…click on the above link to read the rest of the article…

Scientists Warn World Facing Major Famine, Could “Lead To Severe Shocks To Global Food System”

Researchers from Washington State University have published a new report of the Great Drought, the most destructive known drought of the past 800 years – and how it sparked the Global Famine that claimed the lives of 50 million people. The scientists warn that the Earth’s current warming climate could spark a similar drought, but even worse.

One of the lead researchers, Deepti Singh, a professor in WSU’s School of the Environment, used rainfall records and climate reconstruction models to characterize the environmental conditions leading up to the Great Drought, a period in the mid-1870s known for widespread crop failures across Asia, Brazil, and Africa. The drought was connected to the most extreme manifestation of the El Nino supercycle ever recorded.

“Climate conditions that caused the Great Drought and Global Famine arose from natural variability. And their recurrence — with hydrological impacts intensified by global warming — could again potentially undermine global food safety,” lead author Singh and her colleagues wrote in the Journal of Climate, published online Oct. 04.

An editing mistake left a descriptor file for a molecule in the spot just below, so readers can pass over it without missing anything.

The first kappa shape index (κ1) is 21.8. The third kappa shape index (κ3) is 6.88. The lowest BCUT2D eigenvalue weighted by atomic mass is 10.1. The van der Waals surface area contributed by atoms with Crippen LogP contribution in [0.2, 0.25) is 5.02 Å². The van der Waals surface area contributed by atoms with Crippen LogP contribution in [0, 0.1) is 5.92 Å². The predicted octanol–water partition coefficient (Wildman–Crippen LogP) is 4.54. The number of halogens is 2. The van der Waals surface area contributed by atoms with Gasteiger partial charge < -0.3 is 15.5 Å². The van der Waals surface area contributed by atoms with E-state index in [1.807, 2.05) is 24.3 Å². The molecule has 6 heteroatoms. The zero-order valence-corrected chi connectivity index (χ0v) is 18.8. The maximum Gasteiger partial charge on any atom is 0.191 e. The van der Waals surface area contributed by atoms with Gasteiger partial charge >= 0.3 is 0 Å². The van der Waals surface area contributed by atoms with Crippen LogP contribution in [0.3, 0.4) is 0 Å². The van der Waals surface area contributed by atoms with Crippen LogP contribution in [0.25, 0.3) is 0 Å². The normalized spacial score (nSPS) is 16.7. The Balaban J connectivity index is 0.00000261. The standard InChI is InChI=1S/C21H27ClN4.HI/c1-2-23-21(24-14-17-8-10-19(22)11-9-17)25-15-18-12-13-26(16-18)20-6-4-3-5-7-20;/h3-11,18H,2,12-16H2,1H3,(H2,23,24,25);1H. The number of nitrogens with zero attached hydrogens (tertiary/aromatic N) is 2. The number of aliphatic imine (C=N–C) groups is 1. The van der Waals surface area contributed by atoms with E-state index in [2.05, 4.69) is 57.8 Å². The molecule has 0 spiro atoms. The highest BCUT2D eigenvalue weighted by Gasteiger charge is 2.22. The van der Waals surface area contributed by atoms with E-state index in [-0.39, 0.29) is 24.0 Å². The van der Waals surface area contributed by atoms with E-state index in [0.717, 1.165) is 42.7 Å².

The release of the study came days before the UN Intergovernmental Panel on Climate Change (IPCC) warned that global warming could cause intense droughts, floods, extreme heat and poverty for hundreds of millions of people.

WSU says Global Famine was among the worst humanitarian disasters in modern time, comparable to the influenza epidemic of 1918-1919, World War I and World War II. As an environmental disaster, it was the worst.

“In a very real sense, the El Nino and climate events of 1876-78 helped create the global inequalities that would later be characterized as ‘first’ and ‘third worlds’,” writes Singh, who was influenced by “Late Victorian Holocausts: El Nino Famines and the Making of the Third World,” which detailed the social impact of the Great Drought and additional droughts in 1896-1897 and 1899-1902.

…click on the above link to read the rest of the article…

China Changes Definition Of Aggregate Financing To Disguise Sharp Credit Slowdown

With investor attention increasingly focused on China’s credit pipeline to see if the recent crackdown on shadow lending has unlocked other sources of debt in a country where growth is always and only a credit phenomenon, and where both the housing and auto sectors are suddenly reeling, overnight’s latest credit data from the PBOC was closely scrutinized… and left China watchers with a very bitter taste.